Here, Sherri Kramer engaged in a series of at least three schemes over the course of four years. In the first scheme, Sherri used her position within the enterprise to issue (and cover up) checks that her husband Harry deposited into an account he opened and for which he was the signer. Over four years, Sherri issued 64 checks for $285,254.22 that were deposited into her husband's account. In the second scheme, Sherri used AAG credit cards to make personal purchases and then issued checks drawn on AAG accounts to pay off the credit cards. Over the course of four years, Sherri charged $71,151.90 worth of personal expenses (included iPods, airline tickets, meals and a down payment on an automobile) to AAG credit cards. In the third scheme, Sherri redeemed AAG's credit card reward points for her own benefit. Over time, she redeemed $28,371.00 worth of credit cards points for merchandise and gift cards and redeemed $19,455.25 worth of credit card points to pay for ski vacation expenses she charged to an AAG credit card. The Court concludes that these schemes constitute a pattern of closed-end continuity, because of the multiple, related schemes over a long period of time (four years). See Equity Residential v. Kendall Risk Mgt., Case No. 04 C 3812, 2005 WL 1026686 at *8 (N.D. Ill. April 12, 2005) ("Five years constitutes a 'substantial period of time' as required for close-ended continuity"). Furthermore, although the schemes ended after four years, they included hallmarks of a scheme that would have continued. Sherri's embezzlement continued right up until the day she left AAG. It is not as though she set out to embezzle until a set date, such as a predetermined retirement date. She had not intended to quit the day she quit; she stormed out in a moment of anger when she was told she was being demoted. The circumstances of her end date and the schemes themselves suggest that the schemes would have continued if AAG had not demoted Sherri. Accordingly, the conduct constitutes a pattern for purposes of RICO.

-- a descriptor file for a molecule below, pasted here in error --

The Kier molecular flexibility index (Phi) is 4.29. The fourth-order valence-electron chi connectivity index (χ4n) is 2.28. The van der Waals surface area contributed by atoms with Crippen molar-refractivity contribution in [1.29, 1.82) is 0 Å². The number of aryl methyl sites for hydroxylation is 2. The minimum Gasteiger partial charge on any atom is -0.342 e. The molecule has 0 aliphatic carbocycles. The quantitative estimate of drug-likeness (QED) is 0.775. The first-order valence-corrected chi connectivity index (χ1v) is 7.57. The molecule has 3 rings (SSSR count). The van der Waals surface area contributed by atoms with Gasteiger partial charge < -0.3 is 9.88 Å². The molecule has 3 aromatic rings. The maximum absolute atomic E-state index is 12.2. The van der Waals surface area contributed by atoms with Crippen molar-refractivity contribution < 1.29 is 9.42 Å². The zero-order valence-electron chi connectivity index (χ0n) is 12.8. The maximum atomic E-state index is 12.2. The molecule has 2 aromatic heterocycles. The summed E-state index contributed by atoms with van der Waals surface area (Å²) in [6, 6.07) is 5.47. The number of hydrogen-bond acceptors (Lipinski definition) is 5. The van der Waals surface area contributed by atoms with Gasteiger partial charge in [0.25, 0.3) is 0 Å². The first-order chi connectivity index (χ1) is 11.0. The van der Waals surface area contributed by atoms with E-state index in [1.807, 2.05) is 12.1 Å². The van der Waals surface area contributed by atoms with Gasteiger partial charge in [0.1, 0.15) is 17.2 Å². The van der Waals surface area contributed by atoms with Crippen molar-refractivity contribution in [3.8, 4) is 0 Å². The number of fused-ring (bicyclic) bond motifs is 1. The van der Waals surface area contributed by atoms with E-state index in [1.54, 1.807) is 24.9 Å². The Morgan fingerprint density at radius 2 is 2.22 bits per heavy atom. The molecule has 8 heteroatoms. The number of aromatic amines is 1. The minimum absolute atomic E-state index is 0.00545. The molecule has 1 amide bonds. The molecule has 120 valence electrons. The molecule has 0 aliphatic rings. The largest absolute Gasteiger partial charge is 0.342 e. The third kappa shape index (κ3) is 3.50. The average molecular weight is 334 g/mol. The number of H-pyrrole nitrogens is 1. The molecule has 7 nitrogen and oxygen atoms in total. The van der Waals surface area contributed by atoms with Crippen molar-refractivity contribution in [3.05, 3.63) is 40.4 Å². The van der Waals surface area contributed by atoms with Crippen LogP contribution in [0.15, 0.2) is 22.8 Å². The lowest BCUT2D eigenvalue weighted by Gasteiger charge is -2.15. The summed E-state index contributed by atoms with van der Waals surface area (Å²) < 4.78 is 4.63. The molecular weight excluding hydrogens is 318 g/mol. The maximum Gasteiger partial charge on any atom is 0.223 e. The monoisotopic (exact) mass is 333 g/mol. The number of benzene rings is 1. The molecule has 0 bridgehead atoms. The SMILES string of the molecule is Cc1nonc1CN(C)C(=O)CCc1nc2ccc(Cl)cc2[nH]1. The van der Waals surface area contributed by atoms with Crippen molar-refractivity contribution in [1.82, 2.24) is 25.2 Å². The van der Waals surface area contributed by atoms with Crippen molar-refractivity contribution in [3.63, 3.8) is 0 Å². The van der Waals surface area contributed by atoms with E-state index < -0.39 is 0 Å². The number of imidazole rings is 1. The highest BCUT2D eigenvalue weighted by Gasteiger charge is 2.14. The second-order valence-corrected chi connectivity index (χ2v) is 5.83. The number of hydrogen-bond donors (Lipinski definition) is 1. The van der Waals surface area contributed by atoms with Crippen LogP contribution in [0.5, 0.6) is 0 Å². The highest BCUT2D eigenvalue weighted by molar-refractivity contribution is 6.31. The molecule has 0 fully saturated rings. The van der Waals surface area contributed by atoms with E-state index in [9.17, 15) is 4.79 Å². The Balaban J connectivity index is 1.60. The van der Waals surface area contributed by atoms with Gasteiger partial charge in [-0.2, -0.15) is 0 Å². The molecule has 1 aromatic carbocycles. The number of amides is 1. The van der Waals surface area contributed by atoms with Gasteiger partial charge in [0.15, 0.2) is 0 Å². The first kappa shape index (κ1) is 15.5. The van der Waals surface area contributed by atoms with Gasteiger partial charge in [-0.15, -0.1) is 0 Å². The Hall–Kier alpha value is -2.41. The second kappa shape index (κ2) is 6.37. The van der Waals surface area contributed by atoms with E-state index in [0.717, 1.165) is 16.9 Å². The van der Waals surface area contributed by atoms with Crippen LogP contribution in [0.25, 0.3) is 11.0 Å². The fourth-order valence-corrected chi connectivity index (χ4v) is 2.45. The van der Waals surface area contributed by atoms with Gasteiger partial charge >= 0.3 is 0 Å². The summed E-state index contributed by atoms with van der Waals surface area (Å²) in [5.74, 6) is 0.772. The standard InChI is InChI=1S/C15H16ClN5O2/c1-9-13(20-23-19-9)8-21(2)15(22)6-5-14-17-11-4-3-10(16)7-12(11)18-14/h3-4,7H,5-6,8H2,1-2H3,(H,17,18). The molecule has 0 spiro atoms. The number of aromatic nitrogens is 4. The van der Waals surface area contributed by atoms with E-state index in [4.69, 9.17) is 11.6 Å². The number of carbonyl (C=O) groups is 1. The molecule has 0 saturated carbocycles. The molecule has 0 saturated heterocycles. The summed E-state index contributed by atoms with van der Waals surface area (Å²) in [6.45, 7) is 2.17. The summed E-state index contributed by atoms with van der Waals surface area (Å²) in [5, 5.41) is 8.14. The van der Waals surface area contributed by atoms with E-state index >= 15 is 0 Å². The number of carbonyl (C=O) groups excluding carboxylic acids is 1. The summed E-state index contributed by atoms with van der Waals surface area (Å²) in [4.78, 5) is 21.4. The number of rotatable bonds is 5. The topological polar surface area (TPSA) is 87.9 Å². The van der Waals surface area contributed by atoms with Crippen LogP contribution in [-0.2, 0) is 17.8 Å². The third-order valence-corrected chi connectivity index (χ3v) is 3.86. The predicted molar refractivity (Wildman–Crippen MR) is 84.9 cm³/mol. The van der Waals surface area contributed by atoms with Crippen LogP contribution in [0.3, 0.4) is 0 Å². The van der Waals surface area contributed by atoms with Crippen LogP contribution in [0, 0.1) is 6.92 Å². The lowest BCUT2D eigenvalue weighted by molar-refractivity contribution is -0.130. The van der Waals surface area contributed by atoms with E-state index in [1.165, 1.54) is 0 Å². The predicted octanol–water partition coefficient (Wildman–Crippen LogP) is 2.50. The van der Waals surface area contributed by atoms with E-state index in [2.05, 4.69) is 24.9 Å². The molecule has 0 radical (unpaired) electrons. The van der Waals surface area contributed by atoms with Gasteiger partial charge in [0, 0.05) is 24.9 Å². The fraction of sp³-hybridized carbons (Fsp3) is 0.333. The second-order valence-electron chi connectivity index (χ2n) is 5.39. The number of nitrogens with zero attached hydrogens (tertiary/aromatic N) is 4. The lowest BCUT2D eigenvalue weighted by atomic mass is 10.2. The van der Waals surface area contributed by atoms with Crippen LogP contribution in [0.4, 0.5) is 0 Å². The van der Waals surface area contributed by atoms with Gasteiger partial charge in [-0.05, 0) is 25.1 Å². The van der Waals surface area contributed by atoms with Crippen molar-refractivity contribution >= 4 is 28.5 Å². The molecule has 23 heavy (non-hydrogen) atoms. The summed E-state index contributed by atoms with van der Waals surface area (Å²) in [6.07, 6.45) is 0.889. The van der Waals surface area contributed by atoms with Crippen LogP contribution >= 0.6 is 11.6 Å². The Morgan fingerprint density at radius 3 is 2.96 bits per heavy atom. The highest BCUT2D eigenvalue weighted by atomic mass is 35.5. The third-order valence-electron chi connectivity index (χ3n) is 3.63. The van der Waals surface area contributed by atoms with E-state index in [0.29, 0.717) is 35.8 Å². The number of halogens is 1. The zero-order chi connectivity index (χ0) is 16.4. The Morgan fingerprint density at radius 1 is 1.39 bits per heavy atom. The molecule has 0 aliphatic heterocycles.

The pattern, still, must be a pattern of racketeering activity. Racketeering activity includes a number of indictable offenses, including the oft-cited mail and wire fraud. 18 U.S.C. § 1961(a). The elements of mail fraud under 18 U.S.C. § 1341 and wire fraud under 18 U.S.C. § 1343 are: (1) the defendant's participation in a scheme to defraud; (2) defendant's intent to defraud; and (3) defendant's use of the mails or wires in furtherance of the fraudulent scheme. United States v. Radziszewski, 474 F.3d 480, 484-485 (7th Cir. 2007). It suffices if the defendant acted with knowledge that use of wires or mail would occur in the ordinary course of business or if the use was reasonably foreseeable. United States v. Ratliff-White, 493 F.3d 812, 818 (7th Cir. 2007).